Wilfred Owen and his Pity of War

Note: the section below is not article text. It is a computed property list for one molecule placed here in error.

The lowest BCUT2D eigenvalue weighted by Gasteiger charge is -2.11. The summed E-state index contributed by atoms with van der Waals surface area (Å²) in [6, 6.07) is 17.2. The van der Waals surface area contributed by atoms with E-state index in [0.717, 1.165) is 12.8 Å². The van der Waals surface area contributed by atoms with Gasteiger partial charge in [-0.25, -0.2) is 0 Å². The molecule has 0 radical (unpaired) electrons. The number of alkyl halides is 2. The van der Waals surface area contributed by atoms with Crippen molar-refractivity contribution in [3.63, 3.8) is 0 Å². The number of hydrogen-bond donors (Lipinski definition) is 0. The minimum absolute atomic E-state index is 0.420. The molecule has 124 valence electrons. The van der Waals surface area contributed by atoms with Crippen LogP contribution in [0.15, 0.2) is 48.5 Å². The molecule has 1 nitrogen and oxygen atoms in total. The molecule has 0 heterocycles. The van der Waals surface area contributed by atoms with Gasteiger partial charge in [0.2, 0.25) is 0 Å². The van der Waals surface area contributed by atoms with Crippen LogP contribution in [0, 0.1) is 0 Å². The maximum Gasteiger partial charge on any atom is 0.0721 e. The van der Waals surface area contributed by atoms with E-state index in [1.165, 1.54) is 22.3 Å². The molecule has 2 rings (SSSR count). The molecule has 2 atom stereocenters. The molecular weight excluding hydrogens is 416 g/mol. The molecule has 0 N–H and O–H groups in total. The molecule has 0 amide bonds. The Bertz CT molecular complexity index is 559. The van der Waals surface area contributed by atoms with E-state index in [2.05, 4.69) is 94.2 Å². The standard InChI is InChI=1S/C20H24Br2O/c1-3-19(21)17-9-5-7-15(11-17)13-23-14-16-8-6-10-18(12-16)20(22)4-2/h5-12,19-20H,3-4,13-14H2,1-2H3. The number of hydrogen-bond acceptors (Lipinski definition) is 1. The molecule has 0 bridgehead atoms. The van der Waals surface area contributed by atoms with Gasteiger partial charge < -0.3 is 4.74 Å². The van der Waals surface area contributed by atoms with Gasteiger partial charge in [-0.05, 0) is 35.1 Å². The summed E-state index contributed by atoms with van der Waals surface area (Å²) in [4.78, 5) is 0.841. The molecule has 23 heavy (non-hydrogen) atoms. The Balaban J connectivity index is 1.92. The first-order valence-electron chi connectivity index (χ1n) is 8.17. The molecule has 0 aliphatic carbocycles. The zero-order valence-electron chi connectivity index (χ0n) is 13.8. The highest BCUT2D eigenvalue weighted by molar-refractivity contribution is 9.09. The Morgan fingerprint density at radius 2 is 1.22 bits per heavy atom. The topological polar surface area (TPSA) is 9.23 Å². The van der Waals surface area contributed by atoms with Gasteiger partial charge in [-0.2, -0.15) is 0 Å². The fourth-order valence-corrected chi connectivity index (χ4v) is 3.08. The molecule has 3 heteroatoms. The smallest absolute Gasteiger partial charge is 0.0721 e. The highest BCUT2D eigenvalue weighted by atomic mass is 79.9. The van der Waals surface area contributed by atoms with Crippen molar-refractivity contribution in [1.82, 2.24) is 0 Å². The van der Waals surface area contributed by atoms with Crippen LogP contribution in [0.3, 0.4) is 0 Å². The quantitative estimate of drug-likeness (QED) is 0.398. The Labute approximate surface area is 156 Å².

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Through His Poetry Wilfred Owen Wished to Convey, to the General Public, the Pity of War. In a Detailed Examination of these Poems, With Reference to Others, Show the Different ways in which He achieved this. Wilfred Owen fought in the war as an officer in the Battle of the Somme. He entered the war in January of 1917. However he was hospitalised for war neurosis and was sent for rehabilitation at Craiglockhart War Hospital in Edinburgh that May. At Craiglockhart he met Siegfried Sassoon, a poet and novelist whose grim antiwar works were in harmony with Wilfred Owen's concerns. It was at Craiglockhart where Wilfred Owen produced the best work of his short career under the tutelage of Siegfried Sassoon. Siegfried Sassoon had recently made a public declaration against the continuation of the war by throwing his Military Cross medal for bravery into the River Mersey in Liverpool. Wilfred Owen's earlier work ignored the subject of war but Siegfried Sassoon urged him to write on the war. Wilfred Owen wrote his poems while at Craiglockhart as a cathartic experience to help him to forget his experiences in France. He also wrote his poems as an attempt to stop the war and to make people realise how horrific it was. In a thorough examination of the poems "Anthem for Doomed Youth", "Dulce et Decorum Est" and "Disabled" and also with some reference to other works by Owen, it can be seen that he uses different poetical features, styles and methods. Wilfred Owen addresses his readers from different stances right up to him addressing the reader personally. This method is very effective in evoking feelings from great anger and bitterness to terrible sadness and even sarcasm, making the reader sometimes even feel guilty. Whichever way he chooses to portray the pity of the war the end result is always the same. "Dulce Et Decorum Est" is a direct attack at the people in Britain who had been taken in by the propaganda drive by telling them the truth of what life is really like at the front and in what conditions their sons, fathers, brothers etc. are in. "Dulce Et Decorum Est" consists of four unequal stanzas, the first two in sonnet form, and the last two in a looser structure. The first stanza sets the scene of soldiers limping back from the front. The authorial stance is of Owen telling us of his own personal experiences. The second stanza focuses on one man who could not get his gas mask on in time. This is a recurring nightmare that Owen has, where he sees one man "drown" in the gas and
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